Daughters of Charity Health System had declined to sell the two hospitals to Santa Clara County because it wanted to sell all the hospitals as a package. After for-profit Prime Healthcare Services walked away from a potential $843 million deal to buy the six hospitals in 2015, calling then-Attorney General Kamala Harris’ conditions too burdensome, Daughters sold them to hedge fund BlueMountain Capital Management under similar terms.

A year ago, a Culver City company owned by billionaire doctor and entrepreneur Patrick Soon-Shiong, who also owns the Los Angeles Times and San Diego Union-Tribune, bought the hedge fund’s Integrity Healthcare division that owns Verity.

Smith said that in the current landscape for hospitals, O’Connor and St. Louise would always be money-losers for a private owner, but could pencil out as public hospitals. That’s because public hospitals get reimbursed by Medi-Cal, the state’s coverage for the poor, at higher rates than private hospitals, which rely on a mix of insured patients to cover charity care costs. O’Connor and St. Louise, he said, are in areas where they won’t attract enough insured patients.

For the county, acquiring O’Connor and St. Louise would make sense, Smith said. The county’s Santa Clara Valley Medical Center in San Jose is “filled to the brim with patients, and we have great need for services,” said René G. Santiago, deputy county executive and director of the Santa Clara Valley Health and Hospital System.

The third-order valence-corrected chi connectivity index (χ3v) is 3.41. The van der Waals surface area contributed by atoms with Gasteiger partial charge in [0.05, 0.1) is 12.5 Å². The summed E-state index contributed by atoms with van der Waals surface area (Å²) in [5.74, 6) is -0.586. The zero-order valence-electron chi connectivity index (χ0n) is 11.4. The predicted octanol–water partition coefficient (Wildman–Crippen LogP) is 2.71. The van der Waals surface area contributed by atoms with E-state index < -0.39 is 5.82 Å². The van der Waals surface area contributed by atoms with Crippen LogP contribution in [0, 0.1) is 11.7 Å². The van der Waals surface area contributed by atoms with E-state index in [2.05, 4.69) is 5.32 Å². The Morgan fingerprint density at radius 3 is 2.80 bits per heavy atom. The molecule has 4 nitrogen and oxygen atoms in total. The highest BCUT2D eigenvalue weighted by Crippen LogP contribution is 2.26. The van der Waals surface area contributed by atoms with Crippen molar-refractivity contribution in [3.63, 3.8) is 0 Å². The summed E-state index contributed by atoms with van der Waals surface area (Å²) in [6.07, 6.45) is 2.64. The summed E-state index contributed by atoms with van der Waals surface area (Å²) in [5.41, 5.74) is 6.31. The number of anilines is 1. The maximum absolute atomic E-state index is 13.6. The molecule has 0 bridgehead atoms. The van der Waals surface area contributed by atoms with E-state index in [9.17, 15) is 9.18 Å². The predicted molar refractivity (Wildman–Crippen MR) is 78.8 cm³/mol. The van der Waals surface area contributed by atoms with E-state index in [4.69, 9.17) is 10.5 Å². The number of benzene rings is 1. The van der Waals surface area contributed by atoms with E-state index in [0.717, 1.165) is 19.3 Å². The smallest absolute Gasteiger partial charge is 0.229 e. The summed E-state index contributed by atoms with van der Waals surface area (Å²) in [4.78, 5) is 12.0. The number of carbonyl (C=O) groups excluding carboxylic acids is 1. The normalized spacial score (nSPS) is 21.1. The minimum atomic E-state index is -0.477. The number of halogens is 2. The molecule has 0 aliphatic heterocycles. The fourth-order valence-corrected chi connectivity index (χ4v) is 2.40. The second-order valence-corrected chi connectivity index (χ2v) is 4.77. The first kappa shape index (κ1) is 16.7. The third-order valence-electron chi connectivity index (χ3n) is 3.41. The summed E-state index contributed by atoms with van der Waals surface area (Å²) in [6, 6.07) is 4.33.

Some of the money to buy the hospitals could come from funds set aside for VMC renovation, Smith said.

But the six hospitals share debt and employee retirement obligations, which is what made Daughters of Charity unwilling to sell them piecemeal, Smith said.

There’s also the possibility that potential buyers may see greater use for some of the hospital properties for housing or offices. Smith said that while that wouldn’t satisfy the attorney general’s approval conditions, a seller could argue those terms were unworkable and seek a new deal.

Jones said the attorney general’s conditions made it impossible for the hospitals to survive in today’s environment, calling terms like no job cuts “insane.”

“Kamala Harris was so overboard in her requirement for what she wanted to happen,” Jones said. “You don’t put a condition like that on a buyer.”

The office of the attorney general, now under Democrat Xavier Becerra, had no comment.

Sean Wherley, a spokesman for SEIU-United Healthcare Workers West, which represents the hospitals workers, said when the possible sale was announced earlier this month that they were “disappointed.”

He said the union expects “Verity and any new buyer to be held accountable to keep hospitals open, maintain vital services, fund pension obligations, protect jobs and honor our collective bargaining agreements.”


Senate poised to approve budget redistributing state Medicaid funding